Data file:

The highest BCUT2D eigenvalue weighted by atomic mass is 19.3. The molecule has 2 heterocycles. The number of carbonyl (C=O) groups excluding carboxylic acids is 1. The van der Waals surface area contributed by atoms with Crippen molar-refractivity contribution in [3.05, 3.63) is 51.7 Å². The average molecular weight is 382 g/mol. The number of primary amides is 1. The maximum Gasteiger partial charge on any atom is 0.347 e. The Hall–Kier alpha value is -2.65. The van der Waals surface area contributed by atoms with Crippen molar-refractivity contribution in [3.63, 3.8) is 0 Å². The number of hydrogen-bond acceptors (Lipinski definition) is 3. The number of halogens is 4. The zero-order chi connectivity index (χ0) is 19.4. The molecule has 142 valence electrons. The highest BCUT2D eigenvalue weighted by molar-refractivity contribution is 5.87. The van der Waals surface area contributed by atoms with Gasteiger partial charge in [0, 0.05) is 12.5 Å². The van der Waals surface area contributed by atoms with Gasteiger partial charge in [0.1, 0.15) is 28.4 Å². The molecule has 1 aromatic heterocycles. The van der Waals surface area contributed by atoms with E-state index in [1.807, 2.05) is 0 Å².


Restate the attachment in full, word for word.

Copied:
The highest BCUT2D eigenvalue weighted by atomic mass is 19.3. The molecule has 2 heterocycles. The number of carbonyl (C=O) groups excluding carboxylic acids is 1. The van der Waals surface area contributed by atoms with Crippen molar-refractivity contribution in [3.05, 3.63) is 51.7 Å². The average molecular weight is 382 g/mol. The number of primary amides is 1. The maximum Gasteiger partial charge on any atom is 0.347 e. The Hall–Kier alpha value is -2.65. The van der Waals surface area contributed by atoms with Crippen molar-refractivity contribution in [3.63, 3.8) is 0 Å². The number of hydrogen-bond acceptors (Lipinski definition) is 3. The number of halogens is 4. The zero-order chi connectivity index (χ0) is 19.4. The molecule has 142 valence electrons. The highest BCUT2D eigenvalue weighted by molar-refractivity contribution is 5.87. The van der Waals surface area contributed by atoms with Gasteiger partial charge in [0, 0.05) is 12.5 Å². The van der Waals surface area contributed by atoms with Gasteiger partial charge in [0.1, 0.15) is 28.4 Å². The molecule has 1 aromatic heterocycles. The van der Waals surface area contributed by atoms with E-state index in [1.807, 2.05) is 0 Å².